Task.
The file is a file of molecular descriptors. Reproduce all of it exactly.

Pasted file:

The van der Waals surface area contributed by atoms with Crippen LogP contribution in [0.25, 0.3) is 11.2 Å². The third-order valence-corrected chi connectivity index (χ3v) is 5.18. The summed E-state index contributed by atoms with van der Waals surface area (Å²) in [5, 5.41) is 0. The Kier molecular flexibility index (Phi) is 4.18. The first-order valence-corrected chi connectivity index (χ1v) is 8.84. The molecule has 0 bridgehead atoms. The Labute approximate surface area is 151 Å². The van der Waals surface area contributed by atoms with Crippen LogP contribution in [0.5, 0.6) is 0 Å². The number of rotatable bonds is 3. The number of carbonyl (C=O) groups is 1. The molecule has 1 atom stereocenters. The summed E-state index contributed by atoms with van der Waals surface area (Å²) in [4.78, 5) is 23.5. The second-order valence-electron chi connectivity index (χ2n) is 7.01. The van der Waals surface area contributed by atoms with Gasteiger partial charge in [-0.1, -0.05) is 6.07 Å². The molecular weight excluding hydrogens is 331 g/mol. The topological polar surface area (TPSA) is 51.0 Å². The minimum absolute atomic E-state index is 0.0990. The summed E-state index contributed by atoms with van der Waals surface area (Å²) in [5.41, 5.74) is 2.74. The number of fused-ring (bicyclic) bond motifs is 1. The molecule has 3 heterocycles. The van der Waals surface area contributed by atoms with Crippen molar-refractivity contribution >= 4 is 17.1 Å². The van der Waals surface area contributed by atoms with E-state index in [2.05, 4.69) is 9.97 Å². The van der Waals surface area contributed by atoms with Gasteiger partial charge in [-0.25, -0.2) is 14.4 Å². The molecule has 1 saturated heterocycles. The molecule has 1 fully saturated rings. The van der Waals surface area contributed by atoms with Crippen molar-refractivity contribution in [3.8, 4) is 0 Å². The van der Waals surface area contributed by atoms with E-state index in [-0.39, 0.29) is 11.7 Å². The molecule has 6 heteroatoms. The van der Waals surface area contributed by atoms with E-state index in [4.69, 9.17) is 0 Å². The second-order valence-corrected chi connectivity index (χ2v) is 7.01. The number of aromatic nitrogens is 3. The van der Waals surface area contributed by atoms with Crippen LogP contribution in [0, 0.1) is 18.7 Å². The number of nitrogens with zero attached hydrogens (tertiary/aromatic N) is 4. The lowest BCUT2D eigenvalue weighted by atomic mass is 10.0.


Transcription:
The van der Waals surface area contributed by atoms with Crippen LogP contribution in [0.25, 0.3) is 11.2 Å². The third-order valence-corrected chi connectivity index (χ3v) is 5.18. The summed E-state index contributed by atoms with van der Waals surface area (Å²) in [5, 5.41) is 0. The Kier molecular flexibility index (Phi) is 4.18. The first-order valence-corrected chi connectivity index (χ1v) is 8.84. The molecule has 0 bridgehead atoms. The Labute approximate surface area is 151 Å². The van der Waals surface area contributed by atoms with Crippen LogP contribution in [0.5, 0.6) is 0 Å². The number of rotatable bonds is 3. The number of carbonyl (C=O) groups is 1. The molecule has 1 atom stereocenters. The summed E-state index contributed by atoms with van der Waals surface area (Å²) in [4.78, 5) is 23.5. The second-order valence-electron chi connectivity index (χ2n) is 7.01. The van der Waals surface area contributed by atoms with Gasteiger partial charge in [-0.1, -0.05) is 6.07 Å². The molecular weight excluding hydrogens is 331 g/mol. The topological polar surface area (TPSA) is 51.0 Å². The minimum absolute atomic E-state index is 0.0990. The summed E-state index contributed by atoms with van der Waals surface area (Å²) in [5.41, 5.74) is 2.74. The number of fused-ring (bicyclic) bond motifs is 1. The molecule has 3 heterocycles. The van der Waals surface area contributed by atoms with Crippen molar-refractivity contribution >= 4 is 17.1 Å². The van der Waals surface area contributed by atoms with E-state index in [2.05, 4.69) is 9.97 Å². The van der Waals surface area contributed by atoms with Gasteiger partial charge in [-0.25, -0.2) is 14.4 Å². The molecule has 1 saturated heterocycles. The molecule has 1 fully saturated rings. The van der Waals surface area contributed by atoms with Crippen molar-refractivity contribution in [3.8, 4) is 0 Å². The van der Waals surface area contributed by atoms with E-state index in [-0.39, 0.29) is 11.7 Å². The molecule has 6 heteroatoms. The van der Waals surface area contributed by atoms with E-state index in [4.69, 9.17) is 0 Å². The second-order valence-corrected chi connectivity index (χ2v) is 7.01. The number of aromatic nitrogens is 3. The van der Waals surface area contributed by atoms with Crippen LogP contribution in [0, 0.1) is 18.7 Å². The number of nitrogens with zero attached hydrogens (tertiary/aromatic N) is 4. The lowest BCUT2D eigenvalue weighted by atomic mass is 10.0.